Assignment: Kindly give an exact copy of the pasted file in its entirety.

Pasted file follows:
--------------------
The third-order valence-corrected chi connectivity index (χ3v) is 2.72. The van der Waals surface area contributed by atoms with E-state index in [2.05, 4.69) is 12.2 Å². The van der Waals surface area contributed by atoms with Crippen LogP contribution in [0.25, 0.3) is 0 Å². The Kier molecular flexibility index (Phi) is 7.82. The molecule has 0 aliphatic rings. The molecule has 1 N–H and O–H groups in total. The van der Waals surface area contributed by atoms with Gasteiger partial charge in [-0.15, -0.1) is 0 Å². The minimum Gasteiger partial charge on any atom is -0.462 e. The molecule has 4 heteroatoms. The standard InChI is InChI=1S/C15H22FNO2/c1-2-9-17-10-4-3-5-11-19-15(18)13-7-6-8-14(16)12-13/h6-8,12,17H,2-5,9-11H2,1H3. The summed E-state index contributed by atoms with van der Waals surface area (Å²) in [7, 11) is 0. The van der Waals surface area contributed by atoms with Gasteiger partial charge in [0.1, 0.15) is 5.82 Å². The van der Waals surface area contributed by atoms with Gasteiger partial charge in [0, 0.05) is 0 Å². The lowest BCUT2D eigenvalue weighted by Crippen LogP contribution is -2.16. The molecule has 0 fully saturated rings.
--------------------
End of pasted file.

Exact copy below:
The third-order valence-corrected chi connectivity index (χ3v) is 2.72. The van der Waals surface area contributed by atoms with E-state index in [2.05, 4.69) is 12.2 Å². The van der Waals surface area contributed by atoms with Crippen LogP contribution in [0.25, 0.3) is 0 Å². The Kier molecular flexibility index (Phi) is 7.82. The molecule has 0 aliphatic rings. The molecule has 1 N–H and O–H groups in total. The van der Waals surface area contributed by atoms with Gasteiger partial charge in [-0.15, -0.1) is 0 Å². The minimum Gasteiger partial charge on any atom is -0.462 e. The molecule has 4 heteroatoms. The standard InChI is InChI=1S/C15H22FNO2/c1-2-9-17-10-4-3-5-11-19-15(18)13-7-6-8-14(16)12-13/h6-8,12,17H,2-5,9-11H2,1H3. The summed E-state index contributed by atoms with van der Waals surface area (Å²) in [7, 11) is 0. The van der Waals surface area contributed by atoms with Gasteiger partial charge in [0.1, 0.15) is 5.82 Å². The van der Waals surface area contributed by atoms with Gasteiger partial charge in [0, 0.05) is 0 Å². The lowest BCUT2D eigenvalue weighted by Crippen LogP contribution is -2.16. The molecule has 0 fully saturated rings.